It’s not news that Internet Explorer is losing market share, but the question is “who is winning?”

EMI recently completed a comprehensive web analytics assignment for a large consumer, membership organization. Using a combination of server-based web data capture and Google Analytics, EMI analyzed user demographics, page frequency, site paths and many other factors.

It didn’t surprise us that Internet Explorer’s market share had declined significantly over 2010. In January, IE enjoyed a 70.8% share; by the end of the year, it was 63.4% — a 7.4 point decline. In the past we’ve seen that most of IE’s share loss was Firefox’s gain, but this no longer appears to be the case. During this same time period, rather than showing an increase, Firefox’s share actually fell slightly (from 18.8% to 18.5%).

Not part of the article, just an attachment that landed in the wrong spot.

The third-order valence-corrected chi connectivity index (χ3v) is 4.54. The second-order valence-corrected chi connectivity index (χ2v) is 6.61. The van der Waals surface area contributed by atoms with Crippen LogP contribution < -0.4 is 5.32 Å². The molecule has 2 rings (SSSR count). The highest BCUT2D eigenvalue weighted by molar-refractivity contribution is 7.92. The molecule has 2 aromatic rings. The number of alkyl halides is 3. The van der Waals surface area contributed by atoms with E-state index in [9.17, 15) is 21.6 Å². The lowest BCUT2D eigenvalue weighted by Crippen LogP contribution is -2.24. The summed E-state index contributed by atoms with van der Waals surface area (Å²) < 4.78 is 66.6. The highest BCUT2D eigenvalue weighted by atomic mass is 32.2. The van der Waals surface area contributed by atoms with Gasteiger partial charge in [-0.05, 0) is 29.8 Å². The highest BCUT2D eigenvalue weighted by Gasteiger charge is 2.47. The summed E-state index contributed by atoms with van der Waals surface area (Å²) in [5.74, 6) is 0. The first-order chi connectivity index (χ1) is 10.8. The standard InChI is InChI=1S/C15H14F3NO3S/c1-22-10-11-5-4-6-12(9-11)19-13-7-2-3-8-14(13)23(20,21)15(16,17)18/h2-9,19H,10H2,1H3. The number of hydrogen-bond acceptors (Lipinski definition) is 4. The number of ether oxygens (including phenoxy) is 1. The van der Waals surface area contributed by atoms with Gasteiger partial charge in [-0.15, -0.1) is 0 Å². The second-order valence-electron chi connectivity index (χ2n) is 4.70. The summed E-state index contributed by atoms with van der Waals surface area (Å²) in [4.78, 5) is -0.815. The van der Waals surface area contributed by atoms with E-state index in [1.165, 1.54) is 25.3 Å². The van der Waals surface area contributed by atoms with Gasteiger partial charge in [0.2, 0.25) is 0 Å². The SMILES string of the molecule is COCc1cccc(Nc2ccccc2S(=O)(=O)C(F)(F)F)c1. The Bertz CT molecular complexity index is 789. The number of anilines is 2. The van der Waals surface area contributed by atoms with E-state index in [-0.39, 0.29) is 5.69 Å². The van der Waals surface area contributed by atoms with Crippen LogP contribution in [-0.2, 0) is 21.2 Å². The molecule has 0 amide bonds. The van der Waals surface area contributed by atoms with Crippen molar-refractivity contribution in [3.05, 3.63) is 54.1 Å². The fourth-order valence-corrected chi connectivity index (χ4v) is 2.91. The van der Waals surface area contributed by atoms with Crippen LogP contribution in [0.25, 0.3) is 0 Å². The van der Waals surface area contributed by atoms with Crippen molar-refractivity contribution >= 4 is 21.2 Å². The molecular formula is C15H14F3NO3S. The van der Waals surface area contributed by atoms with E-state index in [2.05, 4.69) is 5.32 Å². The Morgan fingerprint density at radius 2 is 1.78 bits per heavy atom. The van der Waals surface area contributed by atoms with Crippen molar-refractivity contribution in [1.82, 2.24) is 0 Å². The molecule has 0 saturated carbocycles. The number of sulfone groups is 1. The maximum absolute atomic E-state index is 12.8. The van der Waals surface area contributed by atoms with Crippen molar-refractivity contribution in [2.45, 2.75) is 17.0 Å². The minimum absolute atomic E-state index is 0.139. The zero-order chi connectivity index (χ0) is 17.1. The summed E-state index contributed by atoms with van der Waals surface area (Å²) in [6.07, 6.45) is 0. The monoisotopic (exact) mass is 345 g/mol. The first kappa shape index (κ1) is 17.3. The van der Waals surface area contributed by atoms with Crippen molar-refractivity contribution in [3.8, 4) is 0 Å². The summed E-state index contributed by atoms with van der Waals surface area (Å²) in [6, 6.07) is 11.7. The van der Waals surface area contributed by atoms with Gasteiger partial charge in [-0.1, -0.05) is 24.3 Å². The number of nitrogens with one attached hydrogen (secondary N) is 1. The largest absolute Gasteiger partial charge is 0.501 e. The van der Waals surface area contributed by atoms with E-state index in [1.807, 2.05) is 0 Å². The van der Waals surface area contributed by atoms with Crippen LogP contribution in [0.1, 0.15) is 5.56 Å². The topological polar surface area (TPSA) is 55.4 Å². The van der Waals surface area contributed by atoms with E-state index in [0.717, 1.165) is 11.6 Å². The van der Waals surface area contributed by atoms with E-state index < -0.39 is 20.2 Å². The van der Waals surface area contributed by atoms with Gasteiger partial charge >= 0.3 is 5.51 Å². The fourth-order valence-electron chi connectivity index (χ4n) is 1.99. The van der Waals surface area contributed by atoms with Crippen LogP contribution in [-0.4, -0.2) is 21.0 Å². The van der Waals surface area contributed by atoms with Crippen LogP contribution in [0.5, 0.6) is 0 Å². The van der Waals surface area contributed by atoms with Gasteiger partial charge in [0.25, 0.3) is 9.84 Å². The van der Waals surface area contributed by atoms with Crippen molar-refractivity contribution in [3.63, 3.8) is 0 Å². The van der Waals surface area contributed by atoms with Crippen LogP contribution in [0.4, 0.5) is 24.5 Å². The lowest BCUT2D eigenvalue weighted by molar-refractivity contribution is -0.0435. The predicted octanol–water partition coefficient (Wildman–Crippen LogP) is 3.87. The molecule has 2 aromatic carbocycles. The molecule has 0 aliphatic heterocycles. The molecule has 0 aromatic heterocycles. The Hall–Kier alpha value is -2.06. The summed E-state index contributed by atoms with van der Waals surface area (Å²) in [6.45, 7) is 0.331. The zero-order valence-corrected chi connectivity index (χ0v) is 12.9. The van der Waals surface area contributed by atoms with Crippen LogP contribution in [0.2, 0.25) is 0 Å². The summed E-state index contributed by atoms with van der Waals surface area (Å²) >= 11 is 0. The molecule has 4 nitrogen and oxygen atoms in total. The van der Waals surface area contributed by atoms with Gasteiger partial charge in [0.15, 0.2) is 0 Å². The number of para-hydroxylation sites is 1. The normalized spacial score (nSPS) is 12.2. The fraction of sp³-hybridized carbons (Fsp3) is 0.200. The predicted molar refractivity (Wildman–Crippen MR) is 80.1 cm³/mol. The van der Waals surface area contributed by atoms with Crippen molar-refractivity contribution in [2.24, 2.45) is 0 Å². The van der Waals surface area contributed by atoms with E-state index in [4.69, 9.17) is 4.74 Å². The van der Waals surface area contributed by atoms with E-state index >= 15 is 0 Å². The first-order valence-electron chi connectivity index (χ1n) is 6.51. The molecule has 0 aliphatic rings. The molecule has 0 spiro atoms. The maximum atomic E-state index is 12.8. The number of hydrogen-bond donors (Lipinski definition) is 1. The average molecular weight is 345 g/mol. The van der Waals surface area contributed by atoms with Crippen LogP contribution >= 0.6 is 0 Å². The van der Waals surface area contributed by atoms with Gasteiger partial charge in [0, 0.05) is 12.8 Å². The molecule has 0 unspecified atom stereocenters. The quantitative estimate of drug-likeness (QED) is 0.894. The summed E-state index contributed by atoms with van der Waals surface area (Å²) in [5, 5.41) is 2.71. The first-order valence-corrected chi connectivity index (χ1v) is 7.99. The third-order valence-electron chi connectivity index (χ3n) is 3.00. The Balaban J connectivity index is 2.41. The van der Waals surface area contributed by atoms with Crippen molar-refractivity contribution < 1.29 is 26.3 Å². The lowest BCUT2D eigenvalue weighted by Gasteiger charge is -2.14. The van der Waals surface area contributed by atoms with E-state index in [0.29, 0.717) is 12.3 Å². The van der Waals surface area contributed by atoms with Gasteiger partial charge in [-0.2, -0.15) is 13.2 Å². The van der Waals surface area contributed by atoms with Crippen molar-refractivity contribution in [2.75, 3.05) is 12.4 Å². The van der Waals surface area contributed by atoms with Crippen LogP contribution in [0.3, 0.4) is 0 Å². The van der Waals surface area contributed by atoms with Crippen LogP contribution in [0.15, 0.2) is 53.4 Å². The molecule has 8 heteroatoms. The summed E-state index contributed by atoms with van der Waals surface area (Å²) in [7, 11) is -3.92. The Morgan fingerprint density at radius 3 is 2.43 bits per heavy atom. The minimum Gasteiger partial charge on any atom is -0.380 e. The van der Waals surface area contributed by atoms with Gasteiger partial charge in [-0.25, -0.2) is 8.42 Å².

For this client, the big winner in the browser wars was Safari (which includes the WebKit-based Android browser), growing from 7.8% to 12.2%. Chrome was in second place with a 2.1 point gain (from 2.1% to 4.2%).

Graph with browser share
Most of Safari’s gain can be accounted for by the increase in Apple Mac’s share, which grew from 9.8% to 12.7%. But the big story, and the trend for 2011, is mobile access growth. The “iFamily” (iPods, iPhones and iTouch) share more than doubled: from less than 1% at the beginning of the year to 2.1% by the end. Android devices started from nearly nothing at the beginning and ended the year with a 1% share of all users’ operating systems.

The takeaway for e-marketers? The small screen is big, and getting bigger in 2011. EMI has found that an ever-increasing number of consumers are using their mobile devices to access the web. This shift has significant implications for information structure, site architecture, graphic design and technology platforms.

Next update: what mobile devices are consumers using?